Michael endured a tough start in the dugout with Portsmouth as they were relegated from the Championship in 2011/12, a season summed up by new signing Kelvin Etuhu’s eight-month stretch in prison. Appleton then suffered two short and unsuccessful spells at the helm of Blackpool and Blackburn before he found a home at Oxford United in 2014/15.

Appleton led the Yellows to automatic promotion from League Two in his second season, before finishing an impressive eighth in League One. He also led the U’s to two successive EFL Trophy finals at Wembley in a squad that included talents such as Kemar Roofe and Jonny Lundstram, due to his transfer policy of signing undervalued youngsters from Premier League academies.

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The former midfielder now manages Lincoln City after replacing Danny Cowley – another impressive lower-league manager who could be linked with the Whites. Appleton has brought the Imps to the League One play-off final, which is an impressive feat when considering that they have exclusively signed only free agents during his tenure.

The former-Preston midfielder has a very clear tactical identity which he likes to impose at each football club. This was once summed up by the Oxford Mail in an article entitled “Michael Appleton: Oxford United show attractive football can win promotion” as a system of high tempo, attractive passing football that produces goals and wins games – with 107 goals scored and 32 games won in 2015/16. For a better insight into his style, I implore you to watch some of his videos on The Coaches’ Voice.

Having seen his Oxford side play with my own eyes, I can tell you that I’d love for this move to happen. Appleton could be perfect for a long-term project with Fulham due to his malleability with recruitment, focus on promoting youth and exhilarating style of play. But it could be a risk at Championship and Premier League level, at which he’s untested.

Željko Buvač

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Željko Buvač is a Bosnian former footballer who is most famous for being Jurgen Klopp’s long-time assistant manager. He’s credited for devising the ‘Gegenpress’ style, with Klopp himself labelling Buvač as “the brain”, which was first implemented at Mainz 05 before its success at Borussia Dortmund and Liverpool.

While Buvač has had no real success with his own managerial career, which includes a stint at German fifth tier SC Neukirchen in 1998-2001 and Bosnian ‘entity’ Republika Srpska, which isn’t recognised by FIFA or UEFA, he says he essentially did the job of the manager for 17 years.

Therefore, should a club decide to take a punt on Buvač, who’s now the sporting director of FC Dynamo Moscow, they should surely receive a man of great tactical knowledge and football management experience. This may put Fulham in good stead for promotion and survival using high intensity and high pressing footballing side as Buvač would look to employ a sense of urgency that’s been lacking in SW6 in recent years.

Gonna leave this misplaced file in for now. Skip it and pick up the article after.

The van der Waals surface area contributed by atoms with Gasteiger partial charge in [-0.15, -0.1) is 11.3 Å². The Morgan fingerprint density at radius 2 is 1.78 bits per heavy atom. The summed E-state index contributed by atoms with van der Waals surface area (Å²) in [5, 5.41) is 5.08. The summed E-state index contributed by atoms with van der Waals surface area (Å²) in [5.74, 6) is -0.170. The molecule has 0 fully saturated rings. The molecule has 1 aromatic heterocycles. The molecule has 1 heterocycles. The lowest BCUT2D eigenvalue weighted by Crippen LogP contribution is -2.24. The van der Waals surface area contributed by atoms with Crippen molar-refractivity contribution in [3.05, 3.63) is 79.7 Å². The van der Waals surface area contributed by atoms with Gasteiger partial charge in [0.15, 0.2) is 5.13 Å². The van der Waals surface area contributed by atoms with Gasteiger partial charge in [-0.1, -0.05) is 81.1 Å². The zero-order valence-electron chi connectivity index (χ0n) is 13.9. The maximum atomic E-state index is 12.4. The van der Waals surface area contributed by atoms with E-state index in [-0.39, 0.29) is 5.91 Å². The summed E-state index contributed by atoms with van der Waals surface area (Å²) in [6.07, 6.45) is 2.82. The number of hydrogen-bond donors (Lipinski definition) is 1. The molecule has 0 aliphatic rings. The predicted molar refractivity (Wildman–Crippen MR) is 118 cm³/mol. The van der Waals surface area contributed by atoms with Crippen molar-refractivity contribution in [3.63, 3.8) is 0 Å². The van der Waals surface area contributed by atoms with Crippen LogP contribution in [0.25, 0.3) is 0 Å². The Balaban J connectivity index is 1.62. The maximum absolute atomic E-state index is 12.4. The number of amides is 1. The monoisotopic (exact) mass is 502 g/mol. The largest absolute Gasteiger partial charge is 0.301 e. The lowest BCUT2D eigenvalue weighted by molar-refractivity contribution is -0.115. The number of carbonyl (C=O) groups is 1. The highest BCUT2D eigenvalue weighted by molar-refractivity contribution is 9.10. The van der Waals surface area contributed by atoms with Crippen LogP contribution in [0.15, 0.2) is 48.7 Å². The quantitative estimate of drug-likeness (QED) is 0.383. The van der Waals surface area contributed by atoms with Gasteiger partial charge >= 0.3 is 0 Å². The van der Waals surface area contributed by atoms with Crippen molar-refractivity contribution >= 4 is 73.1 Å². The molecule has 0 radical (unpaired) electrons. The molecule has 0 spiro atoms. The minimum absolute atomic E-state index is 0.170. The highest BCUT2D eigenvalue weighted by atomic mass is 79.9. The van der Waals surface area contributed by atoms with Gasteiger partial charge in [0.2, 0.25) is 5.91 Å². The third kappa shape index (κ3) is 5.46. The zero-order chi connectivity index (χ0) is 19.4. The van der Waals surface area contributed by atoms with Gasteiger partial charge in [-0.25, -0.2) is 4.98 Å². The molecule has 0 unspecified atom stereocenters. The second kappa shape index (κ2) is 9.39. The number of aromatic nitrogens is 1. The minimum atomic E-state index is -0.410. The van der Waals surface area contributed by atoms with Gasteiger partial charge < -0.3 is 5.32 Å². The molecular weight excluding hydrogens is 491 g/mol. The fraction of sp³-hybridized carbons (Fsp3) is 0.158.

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Because Buvač has experience as a sporting director, a role which sits in between the Chairman and manager of a football club, he may also be able to navigate Fulham’s divisive recruitment strategy, applying the necessary pressure on Tony Khan.

This may allow him to mould the club to his desires, something that not even Jokanovic truly managed. In Buvač’s case, this would most likely be a tireless 4-3-3 set-up that looks to press the opposition hard, counterattacking at any opportunity.

While handing a man that has little previous experience in the head coach role is a huge risk, the record Klopp’s understudies and fellow Gegenpress aficionados, such as Daniel Farke and David Wagner, in the Championship proves that it may just be worth it.

Franck Haise

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Franck Haise is a French former footballer who enjoyed a career spanning more than 300 games across 16 years in the country’s second division. After hanging up his boots in the 2003/04 season, Haise joined Stade Rennes’s youth squad as a coach, slowly moving up the club’s age groups before his first managerial job at conference side US Change. After just a year in this role, Haise was picked up by FC Lorient to lead their reserve side. After three years at FC Lorient as the reserve team manager, first team assistant manager and finally interim first team manager, Haise moved to RC Lens to fill their own vacancy at the helm of their reserve side.